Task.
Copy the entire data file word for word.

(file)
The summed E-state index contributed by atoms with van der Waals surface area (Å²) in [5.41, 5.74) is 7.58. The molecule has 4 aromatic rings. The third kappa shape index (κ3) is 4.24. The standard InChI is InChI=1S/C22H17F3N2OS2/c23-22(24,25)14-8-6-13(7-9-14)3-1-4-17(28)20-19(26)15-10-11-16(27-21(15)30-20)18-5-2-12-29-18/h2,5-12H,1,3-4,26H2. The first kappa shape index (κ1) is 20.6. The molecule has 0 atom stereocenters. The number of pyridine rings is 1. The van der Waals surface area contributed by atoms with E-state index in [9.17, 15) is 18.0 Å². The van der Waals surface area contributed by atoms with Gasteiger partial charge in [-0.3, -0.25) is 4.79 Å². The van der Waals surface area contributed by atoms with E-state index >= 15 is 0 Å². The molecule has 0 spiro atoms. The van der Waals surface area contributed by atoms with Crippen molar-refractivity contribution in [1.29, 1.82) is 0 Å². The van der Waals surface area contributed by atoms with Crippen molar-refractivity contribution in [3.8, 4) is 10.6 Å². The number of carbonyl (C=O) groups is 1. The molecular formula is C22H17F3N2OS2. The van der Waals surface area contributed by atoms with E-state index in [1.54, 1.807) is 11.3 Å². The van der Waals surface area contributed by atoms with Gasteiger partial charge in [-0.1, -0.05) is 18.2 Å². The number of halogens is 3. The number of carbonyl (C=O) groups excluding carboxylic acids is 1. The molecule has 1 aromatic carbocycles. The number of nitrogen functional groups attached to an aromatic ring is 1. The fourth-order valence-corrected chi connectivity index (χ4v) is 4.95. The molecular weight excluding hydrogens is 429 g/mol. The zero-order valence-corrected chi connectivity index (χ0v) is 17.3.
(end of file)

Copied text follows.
The summed E-state index contributed by atoms with van der Waals surface area (Å²) in [5.41, 5.74) is 7.58. The molecule has 4 aromatic rings. The third kappa shape index (κ3) is 4.24. The standard InChI is InChI=1S/C22H17F3N2OS2/c23-22(24,25)14-8-6-13(7-9-14)3-1-4-17(28)20-19(26)15-10-11-16(27-21(15)30-20)18-5-2-12-29-18/h2,5-12H,1,3-4,26H2. The first kappa shape index (κ1) is 20.6. The molecule has 0 atom stereocenters. The number of pyridine rings is 1. The van der Waals surface area contributed by atoms with E-state index in [9.17, 15) is 18.0 Å². The van der Waals surface area contributed by atoms with Gasteiger partial charge in [-0.3, -0.25) is 4.79 Å². The van der Waals surface area contributed by atoms with E-state index >= 15 is 0 Å². The molecule has 0 spiro atoms. The van der Waals surface area contributed by atoms with Crippen molar-refractivity contribution in [1.29, 1.82) is 0 Å². The van der Waals surface area contributed by atoms with Crippen molar-refractivity contribution in [3.8, 4) is 10.6 Å². The number of carbonyl (C=O) groups is 1. The molecular formula is C22H17F3N2OS2. The van der Waals surface area contributed by atoms with E-state index in [1.54, 1.807) is 11.3 Å². The van der Waals surface area contributed by atoms with Gasteiger partial charge in [-0.1, -0.05) is 18.2 Å². The number of halogens is 3. The number of carbonyl (C=O) groups excluding carboxylic acids is 1. The molecule has 1 aromatic carbocycles. The number of nitrogen functional groups attached to an aromatic ring is 1. The fourth-order valence-corrected chi connectivity index (χ4v) is 4.95. The molecular weight excluding hydrogens is 429 g/mol. The zero-order valence-corrected chi connectivity index (χ0v) is 17.3.